Safety protocol adherence must to head off accidents

Published: 00:00, Nov 19,2019 | Updated: 01:03, Nov 19,2019


A GAS supply line explosion at Patharghata in Chattogram on Sunday morning left seven dead and 10 others wounded, raising concern about the maintenance of the supply line and its safety issues that have repeatedly been ignored. Although the cause of the explosion is yet to be known, the incident has brought to the fore a number of safety issues regarding both the supply and the improper construction of buildings. The explosion took place right after a resident of a building lighted a matchstick, near a gas supply line that may have been leaking. A wall collapsed on people standing close by. The local administration, the gas supply agency and law enforcers appear to have held different views about the cause of explosion, leading to the institution of three investigations, it appears, as different sources confirm, that the explosion took place because of a leak either in the gas pipeline or in a septic tank on the location. While the Fire Service and Civil Defence is reported to have found the supply line very old and not wrapped in rubber and, therefore, vulnerable to rupture under high gas pressure, the Chattogram Development Authority has found that the building on the location was erected in breach of the building code.

Both the causes — faulty gas pipeline and the neglect of building safety standards — have claimed dozens of lives in the recent past. To mention some recent incidents, two apparel factory workers died and six became injured in an explosion believed to have been caused by a gas line leak in Narayanganj in April and a worker died and seven became injured in another gas pipeline explosion in the same district in July. It is evident from the situation that the existing protocol for the maintenance of gas pipeline is either ineffective or flawed while the adherence to the building code in the erection of structures has also not been strictly maintained. There are many instances, particularly in the capital city and its neighbouring towns, where regulatory authorities have knowingly allowed faulty construction and risky buildings to stand tall. No adherence to safety protocol in the construction of buildings has also claimed many lives in the past. The collapse of a three-storey building, to mention, in Narayanganj in early November killed two children and injured five others.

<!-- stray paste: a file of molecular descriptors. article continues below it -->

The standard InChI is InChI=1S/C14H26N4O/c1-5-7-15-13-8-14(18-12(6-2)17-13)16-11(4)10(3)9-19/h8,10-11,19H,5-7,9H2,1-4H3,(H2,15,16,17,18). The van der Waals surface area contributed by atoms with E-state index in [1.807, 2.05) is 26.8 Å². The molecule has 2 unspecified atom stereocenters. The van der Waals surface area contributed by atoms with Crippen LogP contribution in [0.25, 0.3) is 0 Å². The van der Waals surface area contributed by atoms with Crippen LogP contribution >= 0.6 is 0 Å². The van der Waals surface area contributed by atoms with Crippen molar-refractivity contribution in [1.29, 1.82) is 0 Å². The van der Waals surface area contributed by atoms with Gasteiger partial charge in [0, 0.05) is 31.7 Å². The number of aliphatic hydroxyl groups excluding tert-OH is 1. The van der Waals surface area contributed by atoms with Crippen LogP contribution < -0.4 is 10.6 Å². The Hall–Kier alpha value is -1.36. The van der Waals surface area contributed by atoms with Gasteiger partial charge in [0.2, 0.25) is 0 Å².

Realising the gravity of such negligence in ensuring safety standards in both laying out gas supply line and building construction and their impact on the life and property, the government and its agencies concerned must step up efforts to ensure safety issues in general. In the incident at hand, the authorities must establish what has caused the explosion and punish, on credible investigations, the people responsible. The government must understand that promises, or handover, of a meagre financial assistance to the victim families and the institution of investigations are not enough. Adherence to standard protocol, both in laying out and maintaining gas pipelines and in building construction, is what is urgently required.

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